Northrop Grumman, which also received funding from NASA for commercial space development, received a CCSC-2 agreement for a “Persistent Platform” for commercial research and manufacturing. The selection document describes that platform as a human-tended free-flyer that would support its crewed station. As with Sierra Space, McAlister said he was concerned about overlaps with the company’s crewed station, but concluded that it would be complementary.
Two startups working on commercial space stations, ThinkOrbital and Vast, received CCSC-2 agreements despite some skepticism from the agency about those companies’ abilities to actually develop them.
In the case of ThinkOrbital, McAlister wrote that he was particularly interested in the company’s plans to demonstrate in-space welding, which he saw as a key technology that could find widespread use. “While I am not convinced that ThinkOrbital is, at this point, a realistic option as a commercial destination provider, I believe it can achieve significant progress in its Construction Technologies for Space Applications (CONTESA) concept with the support NASA can provide through the CCSC2 Space Act agreement.”
For Vast, he said NASA’s interest was in the company’s plans to demonstrate artificial gravity by spinning its modules. “The advantages of the proposed destination with artificial gravity, if Vast is successful, outweigh the risks of Vast’s lack of experience and the possibility that the artificial gravity may not be achieved,” he concluded.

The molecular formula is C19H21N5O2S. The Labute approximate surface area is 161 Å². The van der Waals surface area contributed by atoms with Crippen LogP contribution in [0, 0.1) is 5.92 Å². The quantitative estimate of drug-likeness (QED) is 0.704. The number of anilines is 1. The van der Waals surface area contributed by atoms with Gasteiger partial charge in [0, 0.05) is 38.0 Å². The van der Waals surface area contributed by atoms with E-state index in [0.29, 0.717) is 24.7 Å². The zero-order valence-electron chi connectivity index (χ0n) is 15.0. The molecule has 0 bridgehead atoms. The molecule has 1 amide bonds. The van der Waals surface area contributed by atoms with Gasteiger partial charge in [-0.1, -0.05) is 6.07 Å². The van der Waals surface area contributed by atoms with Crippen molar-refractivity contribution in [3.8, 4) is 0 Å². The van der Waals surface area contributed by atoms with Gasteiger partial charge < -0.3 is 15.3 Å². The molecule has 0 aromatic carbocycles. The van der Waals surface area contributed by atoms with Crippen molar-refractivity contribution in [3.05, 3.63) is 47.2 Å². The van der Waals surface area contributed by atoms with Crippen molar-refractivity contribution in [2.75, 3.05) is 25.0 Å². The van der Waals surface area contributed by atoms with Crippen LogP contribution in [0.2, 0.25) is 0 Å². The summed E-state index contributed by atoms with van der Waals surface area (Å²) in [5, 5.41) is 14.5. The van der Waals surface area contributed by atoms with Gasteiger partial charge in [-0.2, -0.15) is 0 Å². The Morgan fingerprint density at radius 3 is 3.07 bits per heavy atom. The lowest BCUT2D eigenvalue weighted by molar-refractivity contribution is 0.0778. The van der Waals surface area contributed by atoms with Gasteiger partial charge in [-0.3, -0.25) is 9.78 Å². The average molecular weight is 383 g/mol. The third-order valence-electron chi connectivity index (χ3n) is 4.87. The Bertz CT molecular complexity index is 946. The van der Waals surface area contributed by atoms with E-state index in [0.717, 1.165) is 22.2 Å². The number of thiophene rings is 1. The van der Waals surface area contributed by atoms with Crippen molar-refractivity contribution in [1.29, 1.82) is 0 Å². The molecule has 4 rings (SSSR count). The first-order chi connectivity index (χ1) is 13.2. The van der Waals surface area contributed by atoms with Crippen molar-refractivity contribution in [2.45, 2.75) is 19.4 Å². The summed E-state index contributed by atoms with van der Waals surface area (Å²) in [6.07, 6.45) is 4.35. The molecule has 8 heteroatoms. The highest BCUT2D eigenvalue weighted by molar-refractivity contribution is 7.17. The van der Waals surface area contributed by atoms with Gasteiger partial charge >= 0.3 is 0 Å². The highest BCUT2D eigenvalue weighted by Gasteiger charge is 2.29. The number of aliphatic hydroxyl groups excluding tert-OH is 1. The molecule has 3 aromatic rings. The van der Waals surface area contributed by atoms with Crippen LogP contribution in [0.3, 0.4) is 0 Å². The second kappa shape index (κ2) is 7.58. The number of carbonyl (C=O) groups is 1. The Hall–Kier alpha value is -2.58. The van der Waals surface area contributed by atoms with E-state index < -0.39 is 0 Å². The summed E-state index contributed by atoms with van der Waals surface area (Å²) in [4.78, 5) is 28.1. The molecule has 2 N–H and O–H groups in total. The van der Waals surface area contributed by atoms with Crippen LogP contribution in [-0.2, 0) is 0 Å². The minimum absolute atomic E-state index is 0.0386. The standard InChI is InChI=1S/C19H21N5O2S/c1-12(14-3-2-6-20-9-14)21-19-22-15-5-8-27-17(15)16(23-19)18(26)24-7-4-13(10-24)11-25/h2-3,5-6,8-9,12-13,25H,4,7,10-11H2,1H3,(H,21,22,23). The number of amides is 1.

The seventh CCSC-2 award went to Special Aerospace Services for an in-space servicing technology called the Autonomous Maneuvering Unit. Such a technology, NASA concluded, could have benefits for the broader LEO economy by minimizing the need for astronauts to conduct spacewalks to maintain commercial space stations.
Five other companies submitted CCSC-2 proposals that NASA rejected. Three of them were from companies working on space station concepts: Gravitics, Orbital Assembly (now Above: Orbital) and Space Villages (now Orbital Outpost.) NASA found weaknesses in both their technical and business approaches. The proposal from Space Villages, for example, “lacks clarity on the company’s legal status, its facilities, and the status of its major partners.”
McAlister concluded that “ultimately, there were other destination capabilities that had stronger proposals.”
The Ohio Aerospace Institute proposed to develop a commercial astronaut training facility. However, NASA concluded that there were significant weaknesses in its business approach and that the proposal sought the use of unspecified NASA equipment and facilities for training activities that are not available for non-NASA purposes.
The final proposal came from Ernst and Young (EY), which did not plan to develop in-space capabilities but instead provide some kind of consulting and design services. NASA rejected that proposal, noting that the company’s proposal “significantly lacked clarity on what EY would do and for whom.”